Elizabeth Taylor once said, “The problem with people who have no vices is that generally you can be pretty sure they’re going to have some pretty annoying virtues.”
A life without a little irresponsibility is hardly worth living. After all, what’s the benefit of living longer if those extra years aren’t enjoyable?
It’s hard to go a day without reading about something that you’re doing that is slowly killing you. Diet soda, for example is now believed to be worse for your waistline than regular.
Every once in a while fate seems to fall on our side, however, and a study comes out validating our secret desires. That bottle of wine you polished off will do wonders for your heart’s health. Too lazy to hit the gym today? You’re just taking a rest day to allow your muscles to recover. Can’t kick the caffeine habit? You are just trying to prevent Alzheimer’s Disease.
Some of these studies might need to be taken with a grain of salt (not too much though or you’ll wreck your blood pressure) but reading them has a way of relieving the feeling of perpetual guilt that the media tends to instill upon us.
Check out our list of 14 vices that are actually somewhat virtuous and hopefully your day will improve!
Moderation is very important here as excessive consumption negates all of its benefits. That being said, having a drink every now and again can help to: reduce your risk of developing heart disease, reduce your risk of dying of a heart attack, reduce your risk of strokes, lower your risk of gallstones and possibly reduce your risk of diabetes.
Good news for all cubicle workers and Social Media junkies. Using the internet may actually improve your brain’s ability to function.
Unfortunately, this may not be the case for celebrity gossip columns. But each time you use the web in a thought provoking manner, that is, in ways that invoke analytical thought; you create new pathways in the brain improving the thought process.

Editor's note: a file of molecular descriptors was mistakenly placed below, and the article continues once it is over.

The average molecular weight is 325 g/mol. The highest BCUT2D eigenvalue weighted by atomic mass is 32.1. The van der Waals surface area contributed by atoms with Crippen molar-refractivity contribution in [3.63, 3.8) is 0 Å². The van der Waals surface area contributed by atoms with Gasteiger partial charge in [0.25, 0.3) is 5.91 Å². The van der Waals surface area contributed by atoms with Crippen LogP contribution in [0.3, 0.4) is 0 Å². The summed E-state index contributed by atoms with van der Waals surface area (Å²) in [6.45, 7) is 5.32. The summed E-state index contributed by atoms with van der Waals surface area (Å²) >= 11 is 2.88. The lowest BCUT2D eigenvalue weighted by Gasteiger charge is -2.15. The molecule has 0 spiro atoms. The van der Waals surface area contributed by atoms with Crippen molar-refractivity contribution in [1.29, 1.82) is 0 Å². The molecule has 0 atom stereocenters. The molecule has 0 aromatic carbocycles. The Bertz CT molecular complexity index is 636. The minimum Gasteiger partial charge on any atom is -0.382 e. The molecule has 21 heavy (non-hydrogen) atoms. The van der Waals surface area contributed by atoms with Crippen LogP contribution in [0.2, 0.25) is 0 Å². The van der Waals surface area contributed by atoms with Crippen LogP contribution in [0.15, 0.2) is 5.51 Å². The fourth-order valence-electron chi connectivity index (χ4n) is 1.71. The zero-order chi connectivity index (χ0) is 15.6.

You can thank Harvard for yet another excuse to eat chocolate. According to their research, the sweet stuff contains oleic acid which is the same stuff that makes olive oil a heart healthy choice. It also has a cocktail of heart healthy flavenoids and amino acids.
The result? Fewer clogged arteries, lower blood pressure, healthier insulin levels (assuming you’re eating it in moderation) and a decreased risk of blood clots. For best results, stick to a small serving size and go for dark chocolate.
While too much caffeine has obvious drawbacks, a few cups of coffee a day might be considered a wise health decision. It can help your brain function according to an Australian Study, increase stamina according to The Canadian Journal of Physiology & Pharmacology and ward off Alzheimer’s and Parkinson’s disease.
Sweets for breakfast
Feeling guilty about the donut you just ate for breakfast? Don’t worry. A study from the Tel Aviv University reported that when participants indulged in sweets for breakfast they were more satisfied and experienced fewer cravings throughout the day than those who were given a low carb breakfast.